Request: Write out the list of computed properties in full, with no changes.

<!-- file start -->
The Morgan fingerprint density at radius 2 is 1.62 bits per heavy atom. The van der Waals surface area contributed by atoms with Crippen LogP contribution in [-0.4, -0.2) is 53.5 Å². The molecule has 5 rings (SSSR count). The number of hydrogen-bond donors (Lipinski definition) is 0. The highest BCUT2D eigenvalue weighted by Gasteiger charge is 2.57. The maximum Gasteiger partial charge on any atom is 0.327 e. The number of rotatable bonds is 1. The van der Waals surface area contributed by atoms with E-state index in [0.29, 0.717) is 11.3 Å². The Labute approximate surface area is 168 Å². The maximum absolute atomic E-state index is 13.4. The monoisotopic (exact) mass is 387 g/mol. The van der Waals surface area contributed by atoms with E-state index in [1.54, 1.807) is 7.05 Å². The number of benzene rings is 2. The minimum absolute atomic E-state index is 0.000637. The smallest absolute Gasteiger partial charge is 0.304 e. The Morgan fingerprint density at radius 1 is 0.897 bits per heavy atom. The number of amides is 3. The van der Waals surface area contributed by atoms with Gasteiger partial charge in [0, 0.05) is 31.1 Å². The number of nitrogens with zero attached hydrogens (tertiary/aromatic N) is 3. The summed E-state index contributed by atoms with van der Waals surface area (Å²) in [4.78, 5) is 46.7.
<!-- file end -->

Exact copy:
The Morgan fingerprint density at radius 2 is 1.62 bits per heavy atom. The van der Waals surface area contributed by atoms with Crippen LogP contribution in [-0.4, -0.2) is 53.5 Å². The molecule has 5 rings (SSSR count). The number of hydrogen-bond donors (Lipinski definition) is 0. The highest BCUT2D eigenvalue weighted by Gasteiger charge is 2.57. The maximum Gasteiger partial charge on any atom is 0.327 e. The number of rotatable bonds is 1. The van der Waals surface area contributed by atoms with E-state index in [0.29, 0.717) is 11.3 Å². The Labute approximate surface area is 168 Å². The maximum absolute atomic E-state index is 13.4. The monoisotopic (exact) mass is 387 g/mol. The van der Waals surface area contributed by atoms with E-state index in [1.54, 1.807) is 7.05 Å². The number of benzene rings is 2. The minimum absolute atomic E-state index is 0.000637. The smallest absolute Gasteiger partial charge is 0.304 e. The Morgan fingerprint density at radius 1 is 0.897 bits per heavy atom. The number of amides is 3. The van der Waals surface area contributed by atoms with Gasteiger partial charge in [0, 0.05) is 31.1 Å². The number of nitrogens with zero attached hydrogens (tertiary/aromatic N) is 3. The summed E-state index contributed by atoms with van der Waals surface area (Å²) in [4.78, 5) is 46.7.